Growing Garlic

Love it or hate it, Garlic has been used medicinally since 15BC and is now an indispensable ingredient in many cuisines. The planting time for garlic is quite short (mid-March to end of April) so make sure you get your bulbs as soon as they hit the shelves here at Lifestyle Home Garden.


Garlic, or Allium sativum, is an annual bulb and a member of the onion family. As mentioned, the perfect time for planting garlic bulbs is March and April for harvesting in November and December. Planting fresh garlic from your grocer is not recommended as it may have been treated with growth retardants and other chemicals. Growing your own garlic from approved suppliers ensure a healthy, organic crop and cuts down on food miles.

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Garlic prefers a full sun position, i.e. at least 6 hours of sun per day.


Apply a thick layer of compost to the proposed garlic beds and dig it in to loosen the soil and remove any rocks and clumps. Add a generous amount of organic 2:3:2 fertiliser, bone meal or vermicast to the soil. Garlic needs well-drained soil to avoid the bulbs from getting waterlogged and rotting. Clay soil would not be suitable. If your soil is on the clay side, rather plant the garlic bulbs in raised beds or deep wooden planters (±60cm long and 30cm deep).


The garlic bulb is made up of numerous small segments or cloves, sometimes confusingly called garlic seed. Separate the cloves (some suppliers sell the cloves loose), keeping the papery husk around each clove intact. Plant the cloves with the pointed end upwards about 6cm deep and 10cm apart. Cover with soil and water well. The distance between rows of garlic should be about 20cm. The garlic should start germinating about 2 weeks after planting. Apply a layer of mulch around the young plants.


Garlic has a very long growing season, but it is worth the wait. Keep bulbs moist, but not waterlogged. Garlic has a shallow root system and will stress if allowed to dry out. Watering in the morning is preferable to afternoon watering. Slow down watering when the leaves start yellowing.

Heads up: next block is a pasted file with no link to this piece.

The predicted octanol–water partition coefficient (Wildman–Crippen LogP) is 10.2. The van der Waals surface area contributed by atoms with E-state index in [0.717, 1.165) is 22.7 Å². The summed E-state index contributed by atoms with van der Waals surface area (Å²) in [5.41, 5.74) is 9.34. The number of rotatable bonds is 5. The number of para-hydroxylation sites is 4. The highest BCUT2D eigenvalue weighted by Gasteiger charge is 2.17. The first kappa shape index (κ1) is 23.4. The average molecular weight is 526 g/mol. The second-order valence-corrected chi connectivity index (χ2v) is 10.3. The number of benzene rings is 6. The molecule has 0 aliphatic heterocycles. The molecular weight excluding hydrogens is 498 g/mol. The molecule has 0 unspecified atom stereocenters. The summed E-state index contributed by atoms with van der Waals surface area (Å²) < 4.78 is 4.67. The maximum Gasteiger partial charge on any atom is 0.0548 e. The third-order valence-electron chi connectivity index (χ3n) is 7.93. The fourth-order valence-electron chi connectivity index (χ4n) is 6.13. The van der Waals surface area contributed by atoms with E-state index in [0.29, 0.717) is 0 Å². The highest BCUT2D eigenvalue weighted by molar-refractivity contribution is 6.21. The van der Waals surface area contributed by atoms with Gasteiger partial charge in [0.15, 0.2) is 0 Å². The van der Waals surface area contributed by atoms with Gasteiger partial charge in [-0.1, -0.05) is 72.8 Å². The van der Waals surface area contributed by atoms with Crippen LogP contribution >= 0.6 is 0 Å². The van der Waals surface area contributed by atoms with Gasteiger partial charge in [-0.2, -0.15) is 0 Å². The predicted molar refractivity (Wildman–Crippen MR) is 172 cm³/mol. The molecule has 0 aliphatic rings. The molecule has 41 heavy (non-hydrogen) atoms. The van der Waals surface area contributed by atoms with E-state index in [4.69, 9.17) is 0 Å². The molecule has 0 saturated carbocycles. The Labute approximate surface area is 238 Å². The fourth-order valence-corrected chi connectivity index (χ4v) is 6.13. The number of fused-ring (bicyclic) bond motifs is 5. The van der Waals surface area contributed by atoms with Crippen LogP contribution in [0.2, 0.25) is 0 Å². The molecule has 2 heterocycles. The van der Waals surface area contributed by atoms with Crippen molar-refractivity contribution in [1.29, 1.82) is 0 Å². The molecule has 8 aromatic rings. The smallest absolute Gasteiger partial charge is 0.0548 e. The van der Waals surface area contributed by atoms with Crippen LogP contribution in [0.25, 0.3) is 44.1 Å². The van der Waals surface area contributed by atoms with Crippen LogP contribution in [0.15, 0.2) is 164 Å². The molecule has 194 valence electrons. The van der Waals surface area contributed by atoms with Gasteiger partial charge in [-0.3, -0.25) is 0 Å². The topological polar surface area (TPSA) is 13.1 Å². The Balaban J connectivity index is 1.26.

Three months after planting, do another application of organic 2:3:2 fertiliser or vermicast.

Apply a layer of dolomitic lime in August according to instructions and water in well.

In September more compost can be added as mulch around the plants. Fertilise every two weeks throughout spring with a nitrogen-rich, organic fertilizer. Although garlic has a beautiful flower, some flower heads should preferably be cut off in spring as they can affect the size of the bulb. Keep a few to help determine when to harvest.

Weed the beds regularly to eliminate competition for food.


Garlic can be harvested when the flower heads topple over and leaves start yellowing, but before they dry out completely. Carefully dig up one bulb to check if they’re ready for harvesting – the outside hull of the bulb should be thick and papery. If ready gently dig up (don’t pull) all the bulbs and store or hang them up in a cool, dark place with good air circulation.

After about 2 weeks the ‘wrappers’ should be dry and papery. Remove dry roots and leaves, but keep the hulls intact. Store your garlic in a cool, dry place; not the fridge, and your crop should last until the next harvest.


Garlic has excellent repelling properties and most plants will benefit from having rows or circles of garlic planted around them. They will repel insects and form a barrier against borers and caterpillars and contribute to the general health of the plants. Plant them freely amongst beetroot, Swiss chard, lettuce, spinach, roses and tomatoes and in circles around citrus trees. Do a generous planting of parsley and sage to counter that garlicky breath. For more on companion planting read about Potager gardens by clicking |HERE

Avoid planting garlic with or near beans, peas and members of the cabbage family.


  • It’s a proven natural anti-biotic and antiseptic
  • It has incredible anti-fungal properties
  • When garlic is chopped or crushed, Allicin is released, which helps to relax blood vessels and bring about a drop in blood pressure. This in turn is of benefit to the heart and vascular system.
  • Allicin is also believed to reduce “bad” cholesterol.
  • It is a general tonic and booster to the whole system; so much so that the Egyptian Pharaohs made it part of their pyramid builders’ daily diet.
  • It is an excellent mosquito repellent and has been known to repel the odd pesky vampire too!

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